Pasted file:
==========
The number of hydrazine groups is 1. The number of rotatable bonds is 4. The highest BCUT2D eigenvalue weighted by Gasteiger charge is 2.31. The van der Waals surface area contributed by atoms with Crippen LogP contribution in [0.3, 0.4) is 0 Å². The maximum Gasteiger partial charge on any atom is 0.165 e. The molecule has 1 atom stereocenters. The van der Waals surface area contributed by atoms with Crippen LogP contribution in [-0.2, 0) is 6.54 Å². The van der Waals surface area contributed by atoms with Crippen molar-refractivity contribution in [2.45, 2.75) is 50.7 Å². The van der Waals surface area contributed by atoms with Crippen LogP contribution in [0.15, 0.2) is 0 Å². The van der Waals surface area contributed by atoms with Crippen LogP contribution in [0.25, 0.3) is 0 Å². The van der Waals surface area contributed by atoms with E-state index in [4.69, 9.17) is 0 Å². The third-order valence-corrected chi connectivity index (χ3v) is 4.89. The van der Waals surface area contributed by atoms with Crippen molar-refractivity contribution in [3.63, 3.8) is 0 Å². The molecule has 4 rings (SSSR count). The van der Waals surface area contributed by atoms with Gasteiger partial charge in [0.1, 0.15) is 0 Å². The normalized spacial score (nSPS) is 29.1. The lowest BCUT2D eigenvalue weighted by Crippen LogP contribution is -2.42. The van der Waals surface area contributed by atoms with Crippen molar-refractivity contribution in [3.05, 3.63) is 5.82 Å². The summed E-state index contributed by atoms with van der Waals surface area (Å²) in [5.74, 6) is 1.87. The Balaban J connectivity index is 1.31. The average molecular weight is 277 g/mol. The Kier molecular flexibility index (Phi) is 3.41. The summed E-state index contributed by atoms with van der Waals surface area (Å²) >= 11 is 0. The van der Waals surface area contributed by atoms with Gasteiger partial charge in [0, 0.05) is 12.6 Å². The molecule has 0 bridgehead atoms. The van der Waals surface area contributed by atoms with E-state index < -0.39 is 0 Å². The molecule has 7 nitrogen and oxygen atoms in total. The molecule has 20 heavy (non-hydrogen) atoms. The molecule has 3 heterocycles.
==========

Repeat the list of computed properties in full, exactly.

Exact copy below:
The number of hydrazine groups is 1. The number of rotatable bonds is 4. The highest BCUT2D eigenvalue weighted by Gasteiger charge is 2.31. The van der Waals surface area contributed by atoms with Crippen LogP contribution in [0.3, 0.4) is 0 Å². The maximum Gasteiger partial charge on any atom is 0.165 e. The molecule has 1 atom stereocenters. The van der Waals surface area contributed by atoms with Crippen LogP contribution in [-0.2, 0) is 6.54 Å². The van der Waals surface area contributed by atoms with Crippen molar-refractivity contribution in [2.45, 2.75) is 50.7 Å². The van der Waals surface area contributed by atoms with Crippen LogP contribution in [0.15, 0.2) is 0 Å². The van der Waals surface area contributed by atoms with Crippen LogP contribution in [0.25, 0.3) is 0 Å². The van der Waals surface area contributed by atoms with E-state index in [4.69, 9.17) is 0 Å². The third-order valence-corrected chi connectivity index (χ3v) is 4.89. The van der Waals surface area contributed by atoms with Crippen molar-refractivity contribution in [3.63, 3.8) is 0 Å². The molecule has 4 rings (SSSR count). The van der Waals surface area contributed by atoms with Gasteiger partial charge in [0.1, 0.15) is 0 Å². The normalized spacial score (nSPS) is 29.1. The lowest BCUT2D eigenvalue weighted by Crippen LogP contribution is -2.42. The van der Waals surface area contributed by atoms with Crippen molar-refractivity contribution in [3.05, 3.63) is 5.82 Å². The summed E-state index contributed by atoms with van der Waals surface area (Å²) in [5.74, 6) is 1.87. The Balaban J connectivity index is 1.31. The average molecular weight is 277 g/mol. The Kier molecular flexibility index (Phi) is 3.41. The summed E-state index contributed by atoms with van der Waals surface area (Å²) >= 11 is 0. The van der Waals surface area contributed by atoms with Gasteiger partial charge in [0, 0.05) is 12.6 Å². The molecule has 0 bridgehead atoms. The van der Waals surface area contributed by atoms with E-state index < -0.39 is 0 Å². The molecule has 7 nitrogen and oxygen atoms in total. The molecule has 20 heavy (non-hydrogen) atoms. The molecule has 3 heterocycles.